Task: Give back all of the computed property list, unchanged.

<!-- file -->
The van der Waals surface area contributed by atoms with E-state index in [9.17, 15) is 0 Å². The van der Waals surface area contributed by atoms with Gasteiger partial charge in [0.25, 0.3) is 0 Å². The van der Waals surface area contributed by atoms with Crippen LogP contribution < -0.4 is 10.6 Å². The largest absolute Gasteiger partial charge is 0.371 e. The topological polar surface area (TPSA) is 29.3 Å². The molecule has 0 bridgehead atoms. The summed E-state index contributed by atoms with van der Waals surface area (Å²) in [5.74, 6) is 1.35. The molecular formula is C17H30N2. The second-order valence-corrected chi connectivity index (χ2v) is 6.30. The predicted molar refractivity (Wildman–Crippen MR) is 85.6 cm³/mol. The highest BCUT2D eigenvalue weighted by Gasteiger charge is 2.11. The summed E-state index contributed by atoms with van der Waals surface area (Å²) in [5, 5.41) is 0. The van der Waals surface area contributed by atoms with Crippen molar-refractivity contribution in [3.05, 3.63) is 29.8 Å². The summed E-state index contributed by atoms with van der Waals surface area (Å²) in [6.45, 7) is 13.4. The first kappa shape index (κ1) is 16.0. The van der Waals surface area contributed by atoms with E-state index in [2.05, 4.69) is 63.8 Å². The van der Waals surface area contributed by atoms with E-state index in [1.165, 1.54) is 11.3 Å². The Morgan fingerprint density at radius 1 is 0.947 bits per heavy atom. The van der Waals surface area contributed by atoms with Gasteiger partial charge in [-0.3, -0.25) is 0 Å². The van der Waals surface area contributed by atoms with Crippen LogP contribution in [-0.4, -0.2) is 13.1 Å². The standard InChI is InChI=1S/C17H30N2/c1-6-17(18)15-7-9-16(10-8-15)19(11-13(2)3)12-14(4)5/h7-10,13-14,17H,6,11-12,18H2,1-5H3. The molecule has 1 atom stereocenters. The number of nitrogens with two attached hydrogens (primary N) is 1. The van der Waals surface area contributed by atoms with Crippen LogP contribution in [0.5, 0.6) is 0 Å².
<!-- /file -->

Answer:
The van der Waals surface area contributed by atoms with E-state index in [9.17, 15) is 0 Å². The van der Waals surface area contributed by atoms with Gasteiger partial charge in [0.25, 0.3) is 0 Å². The van der Waals surface area contributed by atoms with Crippen LogP contribution < -0.4 is 10.6 Å². The largest absolute Gasteiger partial charge is 0.371 e. The topological polar surface area (TPSA) is 29.3 Å². The molecule has 0 bridgehead atoms. The summed E-state index contributed by atoms with van der Waals surface area (Å²) in [5.74, 6) is 1.35. The molecular formula is C17H30N2. The second-order valence-corrected chi connectivity index (χ2v) is 6.30. The predicted molar refractivity (Wildman–Crippen MR) is 85.6 cm³/mol. The highest BCUT2D eigenvalue weighted by Gasteiger charge is 2.11. The summed E-state index contributed by atoms with van der Waals surface area (Å²) in [5, 5.41) is 0. The van der Waals surface area contributed by atoms with Crippen molar-refractivity contribution in [3.05, 3.63) is 29.8 Å². The summed E-state index contributed by atoms with van der Waals surface area (Å²) in [6.45, 7) is 13.4. The first kappa shape index (κ1) is 16.0. The van der Waals surface area contributed by atoms with E-state index in [2.05, 4.69) is 63.8 Å². The van der Waals surface area contributed by atoms with E-state index in [1.165, 1.54) is 11.3 Å². The Morgan fingerprint density at radius 1 is 0.947 bits per heavy atom. The van der Waals surface area contributed by atoms with Gasteiger partial charge in [-0.3, -0.25) is 0 Å². The van der Waals surface area contributed by atoms with Crippen LogP contribution in [-0.4, -0.2) is 13.1 Å². The standard InChI is InChI=1S/C17H30N2/c1-6-17(18)15-7-9-16(10-8-15)19(11-13(2)3)12-14(4)5/h7-10,13-14,17H,6,11-12,18H2,1-5H3. The molecule has 1 atom stereocenters. The number of nitrogens with two attached hydrogens (primary N) is 1. The van der Waals surface area contributed by atoms with Crippen LogP contribution in [0.5, 0.6) is 0 Å².